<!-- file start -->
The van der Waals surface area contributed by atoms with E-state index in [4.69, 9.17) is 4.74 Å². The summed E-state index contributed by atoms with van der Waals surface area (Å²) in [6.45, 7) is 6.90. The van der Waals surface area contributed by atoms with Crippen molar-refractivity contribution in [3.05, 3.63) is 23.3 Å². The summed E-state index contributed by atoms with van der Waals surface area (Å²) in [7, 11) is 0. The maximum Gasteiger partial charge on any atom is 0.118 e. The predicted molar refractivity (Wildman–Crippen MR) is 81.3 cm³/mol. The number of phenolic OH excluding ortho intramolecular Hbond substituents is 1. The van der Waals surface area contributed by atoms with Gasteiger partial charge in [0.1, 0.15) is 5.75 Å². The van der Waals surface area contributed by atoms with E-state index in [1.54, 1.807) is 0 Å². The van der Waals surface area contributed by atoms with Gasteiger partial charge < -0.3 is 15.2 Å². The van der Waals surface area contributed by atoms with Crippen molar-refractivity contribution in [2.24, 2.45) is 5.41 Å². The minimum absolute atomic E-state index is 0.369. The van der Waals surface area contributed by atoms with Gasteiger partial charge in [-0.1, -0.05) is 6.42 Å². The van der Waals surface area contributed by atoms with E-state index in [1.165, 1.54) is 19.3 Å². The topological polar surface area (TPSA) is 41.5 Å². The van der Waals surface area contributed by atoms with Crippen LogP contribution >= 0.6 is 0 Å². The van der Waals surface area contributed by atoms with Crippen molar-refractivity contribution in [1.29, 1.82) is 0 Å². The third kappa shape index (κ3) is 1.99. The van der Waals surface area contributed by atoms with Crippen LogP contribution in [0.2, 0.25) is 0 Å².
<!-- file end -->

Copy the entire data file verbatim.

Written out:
The van der Waals surface area contributed by atoms with E-state index in [4.69, 9.17) is 4.74 Å². The summed E-state index contributed by atoms with van der Waals surface area (Å²) in [6.45, 7) is 6.90. The van der Waals surface area contributed by atoms with Crippen molar-refractivity contribution in [3.05, 3.63) is 23.3 Å². The summed E-state index contributed by atoms with van der Waals surface area (Å²) in [7, 11) is 0. The maximum Gasteiger partial charge on any atom is 0.118 e. The predicted molar refractivity (Wildman–Crippen MR) is 81.3 cm³/mol. The number of phenolic OH excluding ortho intramolecular Hbond substituents is 1. The van der Waals surface area contributed by atoms with Gasteiger partial charge in [0.1, 0.15) is 5.75 Å². The van der Waals surface area contributed by atoms with E-state index in [1.54, 1.807) is 0 Å². The van der Waals surface area contributed by atoms with Gasteiger partial charge < -0.3 is 15.2 Å². The van der Waals surface area contributed by atoms with Crippen molar-refractivity contribution in [2.24, 2.45) is 5.41 Å². The minimum absolute atomic E-state index is 0.369. The van der Waals surface area contributed by atoms with Gasteiger partial charge in [-0.1, -0.05) is 6.42 Å². The van der Waals surface area contributed by atoms with E-state index in [1.165, 1.54) is 19.3 Å². The topological polar surface area (TPSA) is 41.5 Å². The van der Waals surface area contributed by atoms with Crippen LogP contribution >= 0.6 is 0 Å². The van der Waals surface area contributed by atoms with Crippen molar-refractivity contribution in [1.29, 1.82) is 0 Å². The third kappa shape index (κ3) is 1.99. The van der Waals surface area contributed by atoms with Crippen LogP contribution in [0.2, 0.25) is 0 Å².